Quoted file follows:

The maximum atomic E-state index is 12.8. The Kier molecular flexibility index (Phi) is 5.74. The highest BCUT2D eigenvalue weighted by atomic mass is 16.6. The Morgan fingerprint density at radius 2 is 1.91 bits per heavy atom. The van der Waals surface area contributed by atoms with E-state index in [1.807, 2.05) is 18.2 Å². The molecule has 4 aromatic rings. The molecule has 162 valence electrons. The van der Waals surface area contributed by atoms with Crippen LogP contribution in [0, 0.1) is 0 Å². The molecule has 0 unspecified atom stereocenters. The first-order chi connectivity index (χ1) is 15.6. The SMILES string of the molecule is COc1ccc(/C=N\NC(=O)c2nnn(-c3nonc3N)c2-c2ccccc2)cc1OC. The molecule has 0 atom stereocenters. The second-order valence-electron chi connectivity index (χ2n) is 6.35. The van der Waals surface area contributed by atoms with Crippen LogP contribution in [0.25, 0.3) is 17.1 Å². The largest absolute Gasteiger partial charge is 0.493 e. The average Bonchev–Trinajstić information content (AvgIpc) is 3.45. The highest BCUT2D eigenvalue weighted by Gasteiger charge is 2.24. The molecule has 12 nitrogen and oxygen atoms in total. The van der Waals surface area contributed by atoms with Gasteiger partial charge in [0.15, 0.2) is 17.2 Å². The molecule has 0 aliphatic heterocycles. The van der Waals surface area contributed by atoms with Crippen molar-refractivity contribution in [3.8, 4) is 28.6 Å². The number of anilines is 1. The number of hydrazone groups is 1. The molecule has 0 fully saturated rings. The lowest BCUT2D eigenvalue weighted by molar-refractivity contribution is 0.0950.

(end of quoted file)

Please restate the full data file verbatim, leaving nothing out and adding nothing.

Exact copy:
The maximum atomic E-state index is 12.8. The Kier molecular flexibility index (Phi) is 5.74. The highest BCUT2D eigenvalue weighted by atomic mass is 16.6. The Morgan fingerprint density at radius 2 is 1.91 bits per heavy atom. The van der Waals surface area contributed by atoms with E-state index in [1.807, 2.05) is 18.2 Å². The molecule has 4 aromatic rings. The molecule has 162 valence electrons. The van der Waals surface area contributed by atoms with Crippen LogP contribution in [0, 0.1) is 0 Å². The molecule has 0 unspecified atom stereocenters. The first-order chi connectivity index (χ1) is 15.6. The SMILES string of the molecule is COc1ccc(/C=N\NC(=O)c2nnn(-c3nonc3N)c2-c2ccccc2)cc1OC. The molecule has 0 atom stereocenters. The second-order valence-electron chi connectivity index (χ2n) is 6.35. The van der Waals surface area contributed by atoms with Crippen LogP contribution in [0.25, 0.3) is 17.1 Å². The largest absolute Gasteiger partial charge is 0.493 e. The average Bonchev–Trinajstić information content (AvgIpc) is 3.45. The highest BCUT2D eigenvalue weighted by Gasteiger charge is 2.24. The molecule has 12 nitrogen and oxygen atoms in total. The van der Waals surface area contributed by atoms with Gasteiger partial charge in [0.15, 0.2) is 17.2 Å². The molecule has 0 aliphatic heterocycles. The van der Waals surface area contributed by atoms with Crippen molar-refractivity contribution in [3.8, 4) is 28.6 Å². The number of anilines is 1. The number of hydrazone groups is 1. The molecule has 0 fully saturated rings. The lowest BCUT2D eigenvalue weighted by molar-refractivity contribution is 0.0950.